For me, life was small. Paris was restricted to the 5th, 6th and 7th arrondissements. Emese and I had a local brasserie, a few blocks away, and a far-flung Vietnamese noodle shop in the 20th that felt like an adventure each time we set out in its direction. When an old friend of mine from California moved to the 16th, it felt far. I saw the distance between the two stops as I rode across the city from the third time today — Alma-Marceau to Ranelagh — and almost laughed out loud.
As much as I didn’t realize it at the time, we were still living a third culture life. We had “floor picnics” of cheese and wine, convinced the bartenders at a weekly Erasmus night that we were Hungarian and Canadian (not that they cared), and finally ventured to our local market after months without knowing it was there. That life lasted three months in its entirety; then the exchange students and the Canadian left, and it was just me and Em, but we continued shirking the generally accepted use of daylight and nighttime until December 2008 and the end of my first Paris life.
My 2nd Paris Life
My second Paris life started when I finished university a semester early and moved out of my first Paris apartment and into the Parisian’s apartment. I decided to shirk “third culture” once and for all and immerse myself, but when I made the leap, I didn’t realize that I hadn’t set up anywhere to fall. I worked for one month as an intern at a Franco-African news agency — my first-and-a-half Parisian life — and then decided to “be a writer,” which, as I’ve told numerous writers since, is a very, very, very bad idea and was the true beginning of my second Paris life.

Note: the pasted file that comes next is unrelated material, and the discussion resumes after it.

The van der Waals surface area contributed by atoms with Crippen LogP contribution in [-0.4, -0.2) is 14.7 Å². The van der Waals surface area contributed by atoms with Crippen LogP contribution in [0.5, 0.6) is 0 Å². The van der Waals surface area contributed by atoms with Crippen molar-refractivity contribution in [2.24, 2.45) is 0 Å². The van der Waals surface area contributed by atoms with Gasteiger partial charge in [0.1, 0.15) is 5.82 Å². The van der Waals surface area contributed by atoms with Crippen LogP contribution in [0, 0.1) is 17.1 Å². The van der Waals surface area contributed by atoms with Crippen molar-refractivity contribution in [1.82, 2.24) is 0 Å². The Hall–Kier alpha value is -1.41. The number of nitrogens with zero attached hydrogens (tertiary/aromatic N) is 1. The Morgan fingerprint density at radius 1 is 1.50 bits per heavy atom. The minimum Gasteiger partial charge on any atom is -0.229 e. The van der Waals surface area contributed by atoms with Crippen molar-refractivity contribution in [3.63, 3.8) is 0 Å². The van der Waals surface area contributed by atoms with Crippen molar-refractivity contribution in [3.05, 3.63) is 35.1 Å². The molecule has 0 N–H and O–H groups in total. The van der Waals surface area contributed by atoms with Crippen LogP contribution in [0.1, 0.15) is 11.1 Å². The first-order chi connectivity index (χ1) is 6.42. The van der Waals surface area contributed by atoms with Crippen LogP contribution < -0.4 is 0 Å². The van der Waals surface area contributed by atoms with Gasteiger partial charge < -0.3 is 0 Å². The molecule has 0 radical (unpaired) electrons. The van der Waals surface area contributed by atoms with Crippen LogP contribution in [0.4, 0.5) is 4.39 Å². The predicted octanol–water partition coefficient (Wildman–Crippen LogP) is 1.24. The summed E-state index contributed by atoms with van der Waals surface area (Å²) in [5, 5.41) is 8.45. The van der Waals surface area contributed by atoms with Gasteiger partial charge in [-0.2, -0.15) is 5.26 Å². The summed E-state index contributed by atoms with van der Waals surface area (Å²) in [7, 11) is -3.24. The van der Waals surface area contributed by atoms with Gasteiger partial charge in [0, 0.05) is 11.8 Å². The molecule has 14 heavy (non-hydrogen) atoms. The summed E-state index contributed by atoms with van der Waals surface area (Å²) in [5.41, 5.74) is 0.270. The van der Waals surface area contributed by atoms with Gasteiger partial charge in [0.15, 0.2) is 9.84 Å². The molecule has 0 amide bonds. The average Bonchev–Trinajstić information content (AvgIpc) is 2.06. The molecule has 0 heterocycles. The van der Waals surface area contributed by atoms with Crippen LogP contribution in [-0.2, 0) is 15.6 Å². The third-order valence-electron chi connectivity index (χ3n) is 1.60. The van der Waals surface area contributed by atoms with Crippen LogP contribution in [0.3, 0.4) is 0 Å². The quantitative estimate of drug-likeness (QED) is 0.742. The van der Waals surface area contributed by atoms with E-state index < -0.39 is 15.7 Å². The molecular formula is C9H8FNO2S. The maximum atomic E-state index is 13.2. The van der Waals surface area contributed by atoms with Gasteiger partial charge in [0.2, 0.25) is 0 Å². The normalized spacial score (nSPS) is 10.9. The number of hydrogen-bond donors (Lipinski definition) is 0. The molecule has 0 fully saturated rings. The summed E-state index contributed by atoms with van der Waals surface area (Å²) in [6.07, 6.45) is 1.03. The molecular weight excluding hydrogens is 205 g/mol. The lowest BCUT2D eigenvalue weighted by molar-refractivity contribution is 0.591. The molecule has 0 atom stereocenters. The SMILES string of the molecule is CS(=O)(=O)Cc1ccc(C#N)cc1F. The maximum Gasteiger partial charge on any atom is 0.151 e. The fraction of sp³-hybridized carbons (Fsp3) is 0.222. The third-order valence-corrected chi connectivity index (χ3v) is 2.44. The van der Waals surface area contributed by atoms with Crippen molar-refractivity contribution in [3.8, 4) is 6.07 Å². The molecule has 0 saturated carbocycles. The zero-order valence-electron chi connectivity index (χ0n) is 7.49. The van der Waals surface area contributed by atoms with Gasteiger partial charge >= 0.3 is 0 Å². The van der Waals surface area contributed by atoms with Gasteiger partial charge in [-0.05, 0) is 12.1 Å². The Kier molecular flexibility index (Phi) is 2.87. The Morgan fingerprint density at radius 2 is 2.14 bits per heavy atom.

I had good intentions, but it’s really quite difficult to write all day when you’ve got nothing to write about. I had some friends here — the Artist and the Almost Frenchman — but mostly I watched all six seasons of Lost and picked up running again. I took excellent photos for the blog because I cooked during the day, gained fifteen pounds from eating a huge lunch and a huge dinner (in spite of the running), and started taking myself on destinationless walks every afternoon through unfamiliar neighborhoods, neighborhoods I had never encountered before. I felt like I was adventuring, but I was walking in circles through the 5th and 13th. I was bored, but I refused to admit it. I talked to random people in the street and tried to convince myself I loved my new Paris life.
And then I moved to Spain.
My 3rd Paris Life